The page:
What is the last technical book you read?
Be well prepared to answer questions about yourself and your resume. And just be yourself. It's normal and natural to be nervous. Just take a few deep breaths at different times to calm and slow things down.FIND A JOB
Students search the web for summer jobs.
Studentjobs.gov, federal government operates a job site,focused on younger workers.
GrooveJob.com, Teens4Hire.org, generally list high-turnover, entry-level jobs, many of which are geared toward students and others looking for seasonal employment and flexible hours to fit their schedules.
(Tech & General)
K-12 JOBS informative web site for educators; at the k-12 level.
aquent.com (has salary and job descriptions also)
careerlab.com/letters - Cover letters, follow-up letters, Samples are all here.
careermag.com - advice on job hunting, writing resumes for those awful computerized scanners, techniques for job interviews.
careerpath.com - latest want ads from 60 major newspapers and chains around the country.
Indeed metasearch engine of jobs and internships from hundreds of job boards, newspaper classifieds and company websites.
monster.com - resume builder
U.S. Bureau of Labor Statistics
They publish salary information for both the U.S. and by state, in cooperation with each state's unemployment insurance division. Look for the Occupational Employment Survey, both at the BLS and via the New York state government's employment office. The latter will give within-state breakdowns by Metropolitan Statistical Area, using on the same data provided to the Feds for aggregation in larger geographic units. EXCELLENT resource, and nobody can argue that it isn't authoritative. Another BLS resource is the Occupational Outlook Handbook, which provides standardized job descriptions, job creation/growth rate projections, educational requirements, skills used, and non-BLS salary information for every occupation code defined by the federal government. The latter may be helpful despite its very general content.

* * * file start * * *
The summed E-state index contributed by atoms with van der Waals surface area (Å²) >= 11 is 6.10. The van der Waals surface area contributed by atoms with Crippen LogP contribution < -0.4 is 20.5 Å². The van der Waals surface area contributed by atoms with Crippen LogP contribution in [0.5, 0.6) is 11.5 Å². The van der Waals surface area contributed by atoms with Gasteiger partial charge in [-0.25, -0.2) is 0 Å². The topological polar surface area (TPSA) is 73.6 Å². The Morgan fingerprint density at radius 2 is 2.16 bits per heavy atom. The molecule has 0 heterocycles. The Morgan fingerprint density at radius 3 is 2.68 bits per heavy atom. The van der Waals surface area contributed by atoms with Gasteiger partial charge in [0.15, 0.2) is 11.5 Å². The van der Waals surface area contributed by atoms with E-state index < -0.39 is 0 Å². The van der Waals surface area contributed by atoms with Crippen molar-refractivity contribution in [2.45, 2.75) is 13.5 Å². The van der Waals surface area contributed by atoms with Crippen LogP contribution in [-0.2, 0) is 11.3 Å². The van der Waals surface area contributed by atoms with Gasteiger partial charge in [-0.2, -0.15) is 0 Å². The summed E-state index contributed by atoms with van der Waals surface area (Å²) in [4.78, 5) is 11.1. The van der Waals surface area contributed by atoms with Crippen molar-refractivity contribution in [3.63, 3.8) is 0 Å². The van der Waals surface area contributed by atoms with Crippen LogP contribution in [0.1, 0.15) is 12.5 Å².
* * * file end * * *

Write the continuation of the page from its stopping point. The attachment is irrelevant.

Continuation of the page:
Economic Research Institute
They publish analyses and time-series forecasts of salary information based on data from the U.S Department of Labor's Bureau of Labor Statistics (BLS). Although full reports must be purchased, many free services are available online, including statistically valid, projected salaries for TODAY by job title and Metropolitan Statistical Area within state. U.S. data only. Job titles match those from BLS, and include technical writers.
Society for Technical Communication
They publish an annual salary survey for technical writing positions in both the U.S. and Canada. U.S. results are broken down as far as the first two digits of zip code; both U.S. and Canadian data are broken out by region. Note that these surveys are credible enough to be cited by the U.S. Bureau of Labor Statistics in their Occupational Outlook Handbook. You can compare STC's prior-year surveys with the current one and get an idea of salary growth rates by region, education level, experience level, etc.
entrepreneurmag.com - Find out how to start your own business